Getting started with HPC using PBS Pro

Is your computer's limited power throttling your research ambitions? Are your analysis scripts pushing your laptop's processor to its limits? Is your software crashing because you’ve run out of memory? Would you like to unleash to power of the Unix command line to automate and run your analysis...

Keywords: Research Computing, HPC

Getting started with HPC using PBS Pro https://dresa.org.au/materials/getting-started-with-hpc-using-pbs-pro Is your computer's limited power throttling your research ambitions? Are your analysis scripts pushing your laptop's processor to its limits? Is your software crashing because you’ve run out of memory? Would you like to unleash to power of the Unix command line to automate and run your analysis on supercomputers that you can access for free? High-Performance Computing (HPC) allows you to accomplish your analysis faster by using many parallel CPUs and huge amounts of memory simultaneously. This course provides a hands on introduction to running software on HPC infrastructure using PBS Pro. #### You'll learn: - Connect to an HPC cluster - Use the Unix command line to operate a remote computer and create job scripts - Submit and manage jobs on a cluster using a scheduler - Transfer files to and from a remote computer - Use software through environment modules - Use parallelisation to speed up data analysis - Access the facilities available to you as a researcher - This is the PBS Pro version of the Getting Started with HPC course. #### Prerequisites: This course assumes basic familiarity with the Bash command line environment found on GNU/Linux and other Unix-like environments. To come up to speed, consider taking our [Unix Shell and Command Line Basics](https://intersect.org.au/training/course/unix101/) course. **For more information, please click [here](https://intersect.org.au/training/course/hpc201).** training@intersect.org.au Research Computing, HPC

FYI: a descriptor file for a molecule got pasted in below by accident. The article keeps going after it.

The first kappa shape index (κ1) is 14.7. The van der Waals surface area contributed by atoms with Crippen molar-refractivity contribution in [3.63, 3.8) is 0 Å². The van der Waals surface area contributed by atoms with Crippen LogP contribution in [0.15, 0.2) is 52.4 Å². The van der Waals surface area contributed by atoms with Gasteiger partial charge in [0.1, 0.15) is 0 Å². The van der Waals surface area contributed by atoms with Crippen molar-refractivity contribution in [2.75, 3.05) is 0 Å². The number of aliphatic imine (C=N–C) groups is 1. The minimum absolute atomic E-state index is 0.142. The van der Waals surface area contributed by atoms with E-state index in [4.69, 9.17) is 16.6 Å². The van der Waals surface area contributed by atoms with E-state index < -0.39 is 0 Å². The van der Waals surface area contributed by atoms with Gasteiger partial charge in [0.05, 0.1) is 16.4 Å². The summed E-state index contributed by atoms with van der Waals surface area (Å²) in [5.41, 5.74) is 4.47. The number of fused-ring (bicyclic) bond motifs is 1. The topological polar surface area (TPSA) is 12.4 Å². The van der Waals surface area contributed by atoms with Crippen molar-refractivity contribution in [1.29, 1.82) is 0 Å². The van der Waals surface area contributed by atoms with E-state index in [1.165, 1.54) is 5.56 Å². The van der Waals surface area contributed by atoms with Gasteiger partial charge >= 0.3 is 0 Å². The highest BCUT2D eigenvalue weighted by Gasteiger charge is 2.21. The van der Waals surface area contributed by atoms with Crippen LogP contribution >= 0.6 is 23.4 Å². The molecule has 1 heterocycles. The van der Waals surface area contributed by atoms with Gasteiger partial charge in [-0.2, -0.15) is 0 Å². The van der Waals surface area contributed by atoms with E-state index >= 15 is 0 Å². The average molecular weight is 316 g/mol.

Getting started with HPC using Slurm

Is your computer's limited power throttling your research ambitions? Are your analysis scripts pushing your laptop's processor to its limits? Is your software crashing because you’ve run out of memory? Would you like to unleash to power of the Unix command line to automate and run your analysis...

Keywords: Research Computing, HPC